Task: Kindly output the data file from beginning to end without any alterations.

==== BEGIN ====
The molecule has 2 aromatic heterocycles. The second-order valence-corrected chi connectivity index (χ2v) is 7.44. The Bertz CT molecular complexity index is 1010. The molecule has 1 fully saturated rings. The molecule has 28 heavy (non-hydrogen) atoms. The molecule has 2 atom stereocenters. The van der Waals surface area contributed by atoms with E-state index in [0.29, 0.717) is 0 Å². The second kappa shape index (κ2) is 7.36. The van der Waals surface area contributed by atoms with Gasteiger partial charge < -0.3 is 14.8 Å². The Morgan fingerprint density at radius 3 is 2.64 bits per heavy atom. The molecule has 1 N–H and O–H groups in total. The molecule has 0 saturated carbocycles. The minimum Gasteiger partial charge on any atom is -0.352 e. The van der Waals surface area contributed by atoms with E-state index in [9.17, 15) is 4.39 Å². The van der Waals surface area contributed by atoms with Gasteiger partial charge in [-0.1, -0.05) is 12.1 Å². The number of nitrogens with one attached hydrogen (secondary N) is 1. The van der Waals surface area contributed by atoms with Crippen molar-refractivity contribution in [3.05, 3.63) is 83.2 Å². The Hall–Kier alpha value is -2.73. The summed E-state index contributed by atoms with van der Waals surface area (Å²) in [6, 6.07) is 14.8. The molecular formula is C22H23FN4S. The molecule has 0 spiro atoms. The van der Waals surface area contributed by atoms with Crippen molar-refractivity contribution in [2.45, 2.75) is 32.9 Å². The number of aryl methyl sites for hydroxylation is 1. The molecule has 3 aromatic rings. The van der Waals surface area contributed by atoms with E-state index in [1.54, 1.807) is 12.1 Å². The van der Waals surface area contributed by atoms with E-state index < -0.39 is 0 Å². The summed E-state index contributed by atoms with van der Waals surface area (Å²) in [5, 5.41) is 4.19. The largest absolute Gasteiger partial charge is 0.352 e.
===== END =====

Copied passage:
The molecule has 2 aromatic heterocycles. The second-order valence-corrected chi connectivity index (χ2v) is 7.44. The Bertz CT molecular complexity index is 1010. The molecule has 1 fully saturated rings. The molecule has 28 heavy (non-hydrogen) atoms. The molecule has 2 atom stereocenters. The van der Waals surface area contributed by atoms with E-state index in [0.29, 0.717) is 0 Å². The second kappa shape index (κ2) is 7.36. The van der Waals surface area contributed by atoms with Gasteiger partial charge < -0.3 is 14.8 Å². The Morgan fingerprint density at radius 3 is 2.64 bits per heavy atom. The molecule has 1 N–H and O–H groups in total. The molecule has 0 saturated carbocycles. The minimum Gasteiger partial charge on any atom is -0.352 e. The van der Waals surface area contributed by atoms with E-state index in [9.17, 15) is 4.39 Å². The van der Waals surface area contributed by atoms with Gasteiger partial charge in [-0.1, -0.05) is 12.1 Å². The number of nitrogens with one attached hydrogen (secondary N) is 1. The van der Waals surface area contributed by atoms with Crippen molar-refractivity contribution in [3.05, 3.63) is 83.2 Å². The Hall–Kier alpha value is -2.73. The summed E-state index contributed by atoms with van der Waals surface area (Å²) in [6, 6.07) is 14.8. The molecular formula is C22H23FN4S. The molecule has 0 spiro atoms. The van der Waals surface area contributed by atoms with Crippen molar-refractivity contribution in [2.45, 2.75) is 32.9 Å². The number of aryl methyl sites for hydroxylation is 1. The molecule has 3 aromatic rings. The van der Waals surface area contributed by atoms with E-state index in [1.54, 1.807) is 12.1 Å². The van der Waals surface area contributed by atoms with E-state index < -0.39 is 0 Å². The summed E-state index contributed by atoms with van der Waals surface area (Å²) in [5, 5.41) is 4.19. The largest absolute Gasteiger partial charge is 0.352 e.